Encourage patients to suggest solutions to any problems identified, and let them choose what will work best for them. When introducing a solution, where necessary, ensure that community providers have the capacity to deliver similar solutions (eg, not all community pharmacies can provide large-font labels).
If you decide that an MCA filled by a community pharmacist is an appropriate option, remember the pharmacy does not have to supply this if the patient is not covered by the Equality Act 2010. Contact the community pharmacy to ensure it is happy to continue supply; do not assume it will do so automatically.
The Royal Pharmaceutical Society has recently launched guidance on the use of MCAs (see Box 2).
When patients are unable to manage their medicines independently, you will need to consider different factors contributing to non-adherence, and find alternative ways to improve their medicines taking. You will need to work with the patient, his or her family, nursing staff and primary care providers to determine the most appropriate solutions to improve adherence. The most important factors to consider are:
- Who is supporting the patient intaking his or her medicines?
- How often do they visit?
- What level of support do they provide — do they administer the medicines or prompt the patient to do it?
If a patient’s family helps the patient take medicines, contact them to establish the facts and how much they can be involved. Ensure they understand why the patient has been prescribed each medicine and how each one is administered, and work with them to ensure the regimen is appropriate for the patient and the family.
If carers visit the patient, confirm within your local area what level of care is provided. If the carer is prompting only, then the patient still needs to be able to self-administer the medicines. You may need to ensure that medicines are given at the times that the carers are visiting the patient (eg, if the carer only visits twice daily, there is no point giving a regimen that requires administration four times a day). Care agencies within the same area often provide different levels of care. It is worth contacting carers before supplying medicines to patients to ensure that they are given their medicines appropriately.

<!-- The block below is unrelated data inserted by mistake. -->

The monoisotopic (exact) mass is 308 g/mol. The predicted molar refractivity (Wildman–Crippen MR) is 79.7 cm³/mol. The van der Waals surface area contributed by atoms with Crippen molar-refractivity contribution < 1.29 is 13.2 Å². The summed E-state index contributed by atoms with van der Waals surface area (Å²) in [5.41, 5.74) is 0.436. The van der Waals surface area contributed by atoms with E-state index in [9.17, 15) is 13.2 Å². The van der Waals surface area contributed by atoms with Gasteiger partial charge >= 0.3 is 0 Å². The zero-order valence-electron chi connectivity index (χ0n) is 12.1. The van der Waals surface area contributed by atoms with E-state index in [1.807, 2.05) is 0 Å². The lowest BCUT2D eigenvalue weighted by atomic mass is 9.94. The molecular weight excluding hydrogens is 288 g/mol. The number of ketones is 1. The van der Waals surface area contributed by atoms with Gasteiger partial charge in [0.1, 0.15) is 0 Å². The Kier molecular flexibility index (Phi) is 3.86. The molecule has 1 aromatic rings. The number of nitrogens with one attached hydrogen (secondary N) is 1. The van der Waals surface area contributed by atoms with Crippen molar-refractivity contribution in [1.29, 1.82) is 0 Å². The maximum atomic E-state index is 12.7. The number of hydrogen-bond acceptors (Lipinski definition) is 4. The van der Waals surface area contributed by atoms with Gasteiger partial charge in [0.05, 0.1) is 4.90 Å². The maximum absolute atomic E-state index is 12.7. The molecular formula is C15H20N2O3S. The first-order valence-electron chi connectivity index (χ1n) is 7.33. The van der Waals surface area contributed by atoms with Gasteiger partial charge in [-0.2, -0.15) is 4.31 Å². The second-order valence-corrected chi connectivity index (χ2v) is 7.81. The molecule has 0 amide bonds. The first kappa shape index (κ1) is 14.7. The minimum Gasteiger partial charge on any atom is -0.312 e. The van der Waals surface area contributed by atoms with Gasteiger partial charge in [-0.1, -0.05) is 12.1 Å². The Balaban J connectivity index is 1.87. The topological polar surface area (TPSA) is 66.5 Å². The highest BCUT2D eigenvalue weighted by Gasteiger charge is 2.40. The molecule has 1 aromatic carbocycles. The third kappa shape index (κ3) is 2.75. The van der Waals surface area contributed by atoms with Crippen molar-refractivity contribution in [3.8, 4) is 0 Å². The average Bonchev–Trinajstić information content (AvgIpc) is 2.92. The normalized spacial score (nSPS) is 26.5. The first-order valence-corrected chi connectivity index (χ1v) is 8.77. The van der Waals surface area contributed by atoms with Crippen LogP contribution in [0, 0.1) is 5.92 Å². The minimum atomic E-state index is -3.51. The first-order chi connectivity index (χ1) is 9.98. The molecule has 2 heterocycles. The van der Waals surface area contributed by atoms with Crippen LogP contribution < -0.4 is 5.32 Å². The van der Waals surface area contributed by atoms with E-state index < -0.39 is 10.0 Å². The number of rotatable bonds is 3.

The patient may have a district nurse (DN). Because DNs are trained nurses, they can administer medicines from original packs; however,DNs can be under a lot of pressure, particularly when they have to administer medicines alongside all their other responsibilities. Work with a DN to determine the best course of action for the patient.
Residential and nursing homes
If a patient is living in a residential home or rehabilitation unit and administering their own medicines then you need to assess how they take their medicines as described above. If a patient is having his or her medicines given to them by nursing staff, find out how this is being done and, if possible, review how appropriate this is —taking into account the needs of the patient but also the capabilities of the staff and the systems in place at the home.
For all patients
Supporting medicines adherence can be challenging and there are many factors to consider. It is crucial to establish the type of non-adherence, involve patients indecisions and be flexible with your approach.
Thanks to Bryony Dean Franklin for reviewing the content of this article.
1 National Institute for Health and Care Excellence. Medicines adherence. January 2009. www.nice.org.uk/cg76 (accessed 9 June 2013).
2 World Health Organization. Adherence to long-term therapies — evidence for action. January 2003. www.who.int/medicinedocs/en/d/Js4883e (accessed 20 June 2013).